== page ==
How Native Speakers Connect Their Words: Gonna, Wanna, Gotta (Video)

Are you confused about how and when to use the words GONNA, WANNA, and GOTTA in English? Have you heard different things from different people about the appropriateness of these words?

While a lot of conventional teachers and programs teach that it’s wrong or inappropriate to use these colloquial contractions when speaking English in formal situations, “gonna,” “wanna,” and “gotta” are perfectly okay to use in all spoken situations, both formal and informal. This is simply how native speakers communicate.

Watch this video below to learn how native speakers connect their words with “gonna,” “wanna,” and “gotta.” For a more detailed, read the article How English is Really Spoken: Gonna, Gotta, and Wanna to learn even more! 

Get a Free Copy of our popular e-book 101 Words You Won’t Learn in School

Read the Transcript

Aww yeah! Welcome to another episode of RealLife TV. I’m Justin and today I’m going to teach you how native speakers use “gonna,” “wanna,” and “gotta.” So, stay tuned!

Is this RealLife?

Gonna

Ok, to start with, we have “going to” in the simple future. So, going to, the simple construction is “going to + verb.” So, “I’m going to go to the movies,” “I’m going to play soccer.” This becomes gonna. “I’m gonna play soccer,” “I’m gonna go to the movies.

This is very common, especially in American English, but in other forms of English as well.

Common mistakes with Gonna

So, a couple of mistakes people make with this. The first one is they don’t use the to be, so they say “I gonna.” But it should be “I’m gonna.”

Second mistake is they often say “I’m gonna to,” but it should be “I’m going to” or “I’m gonna.” “I’m gonna play soccer.”

And the third mistake is they often confuse the present continuous with gonna. But the present continuous, even when used in the future, we do not use gonna. So, it’s only with the “I’m going to” + verb, in the future. “I’m gonna play soccer,” “I’m gonna study English.”

Wanna

So, now, “wanna.” Wanna is want to plus a verb. It can also be a noun as well, but that’s a little bit different. So, for example, “I wanna play soccer.” “I wanna have fun.” “I wanna eat dinner.”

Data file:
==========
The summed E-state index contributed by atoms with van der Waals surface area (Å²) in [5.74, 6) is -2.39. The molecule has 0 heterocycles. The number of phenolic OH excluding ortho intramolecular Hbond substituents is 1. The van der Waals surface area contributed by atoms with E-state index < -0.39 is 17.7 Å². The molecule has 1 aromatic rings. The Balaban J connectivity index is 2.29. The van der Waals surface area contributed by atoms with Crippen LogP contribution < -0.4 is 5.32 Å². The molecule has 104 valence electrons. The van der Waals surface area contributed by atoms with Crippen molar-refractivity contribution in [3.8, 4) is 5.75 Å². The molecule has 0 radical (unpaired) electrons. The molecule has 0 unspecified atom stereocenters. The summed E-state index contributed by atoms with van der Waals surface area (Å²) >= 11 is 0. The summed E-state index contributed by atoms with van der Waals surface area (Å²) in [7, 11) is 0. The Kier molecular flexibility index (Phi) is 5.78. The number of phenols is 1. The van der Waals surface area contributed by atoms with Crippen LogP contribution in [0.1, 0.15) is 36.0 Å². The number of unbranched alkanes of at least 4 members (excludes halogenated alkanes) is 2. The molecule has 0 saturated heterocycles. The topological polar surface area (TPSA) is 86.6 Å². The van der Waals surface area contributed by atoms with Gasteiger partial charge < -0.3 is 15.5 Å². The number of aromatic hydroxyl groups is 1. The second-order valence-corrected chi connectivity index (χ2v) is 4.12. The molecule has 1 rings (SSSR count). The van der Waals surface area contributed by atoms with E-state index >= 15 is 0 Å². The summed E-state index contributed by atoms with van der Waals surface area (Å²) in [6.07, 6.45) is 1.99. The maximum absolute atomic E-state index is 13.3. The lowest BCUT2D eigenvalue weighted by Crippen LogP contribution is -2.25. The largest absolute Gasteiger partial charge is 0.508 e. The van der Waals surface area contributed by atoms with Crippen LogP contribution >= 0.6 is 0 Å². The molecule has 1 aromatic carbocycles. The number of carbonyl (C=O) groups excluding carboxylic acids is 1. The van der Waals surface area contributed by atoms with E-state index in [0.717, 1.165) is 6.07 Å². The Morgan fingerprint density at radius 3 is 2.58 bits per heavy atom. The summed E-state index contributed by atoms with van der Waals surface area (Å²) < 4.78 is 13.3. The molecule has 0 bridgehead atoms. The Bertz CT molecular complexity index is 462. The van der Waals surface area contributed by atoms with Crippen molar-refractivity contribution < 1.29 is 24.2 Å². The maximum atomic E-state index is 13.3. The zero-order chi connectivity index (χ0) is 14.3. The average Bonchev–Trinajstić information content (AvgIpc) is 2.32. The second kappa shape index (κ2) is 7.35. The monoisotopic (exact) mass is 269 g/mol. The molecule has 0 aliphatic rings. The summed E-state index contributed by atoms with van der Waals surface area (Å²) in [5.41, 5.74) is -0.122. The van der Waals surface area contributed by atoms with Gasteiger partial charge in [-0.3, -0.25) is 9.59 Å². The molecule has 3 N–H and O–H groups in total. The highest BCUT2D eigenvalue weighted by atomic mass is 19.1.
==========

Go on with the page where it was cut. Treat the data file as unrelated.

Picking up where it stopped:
Wanna with a noun

And then, with a noun, this is actually “I want a.” “I want a new car.” “I want a book about this subject.”

A common tendency with this is sometimes we take off the subject in the beginning.

So, instead of saying “Do you wanna hangout?” I might say “Wanna hangout?” or “You wanna hangout?”

Gotta

And the final one is “gotta.” Gotta comes from “I’ve got to.” “I’ve got to leave now,” which is like “I have to leave now.” But we take off the “I’ve” and make it “I,” as kind of a colloquial contraction. So, “I gotta go now” is a common way. “I gotta read that book.”

More correct would be “I’ve got to” and the correct pronunciation would be “I’ve gotta” with this. “I’ve gotta read that book.”

Gotta with a noun

And then a lot of times people use this with a noun. So, “I got a new car,” for example, or another example of this would be “I got a meeting later on today.” “I got a meeting later on today.”

So, those are the examples of gonna (“I’m gonna play soccer”), wanna (“I wanna study for that test”), and gotta (“I gotta go” or “I’ve gotta go”).

Formal and Informal

So, just on the side notes, these are not all informal contractions. This is connected speech, the way natives really speak. The way we shrink our words, the way we connect them, the way we link them.

So, we do this in informal situations and formal situations. So, just to give you an example of this, I’m going to provide you with an interview with Steve Jobs on CNBC, an financial program from a few years ago, and we’re just going to show you some examples of wanna and gonna, just to show you how we use it in formal situations and even a person like Steve Jobs and even the interviewers do. So…

Examples from the CNBC Steve Jobs Interview

“And it will completely change your expectations are GONNA be for what you can carry on your pocket.”

“I think everything is GONNA be just fine.”

“Yeah, I don’t think the stock actions scandal is GONNA impact this at the end of the day earnings are GONNA be there.”

“And if he again puts out the better mousetrap, people are GONNA follow him.”

So, there are some nice examples for you with some real people using it on TV in American culture.

Conclusion

So, that does it for today’s lesson. Remember that these are important. Connected speech with “gonna,” “gotta,” “wanna.” Make sure you know how to understand them and then play around with it, see if you can use it. And it’s really gonna help your English flow a lot.

But that’s it for today, thank you for watching, I really enjoyed being here today, make sure you subscribe, check out the link to the article below and if you want to get a free ebook from our website, “A 101 Words You Won’t Learn at School” click on the link at the end.

Thank you very much, take care.

For a more detailed and in-depth explanation, we recommend that you read the article How English is Really Spoken: Colloquial Contractions Gonna, Gotta, and Wanna to learn even more!

Get a Free Copy of our popular e-book 101 Words You Won’t Learn in School

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  • md.mukter hossain

    Wonderful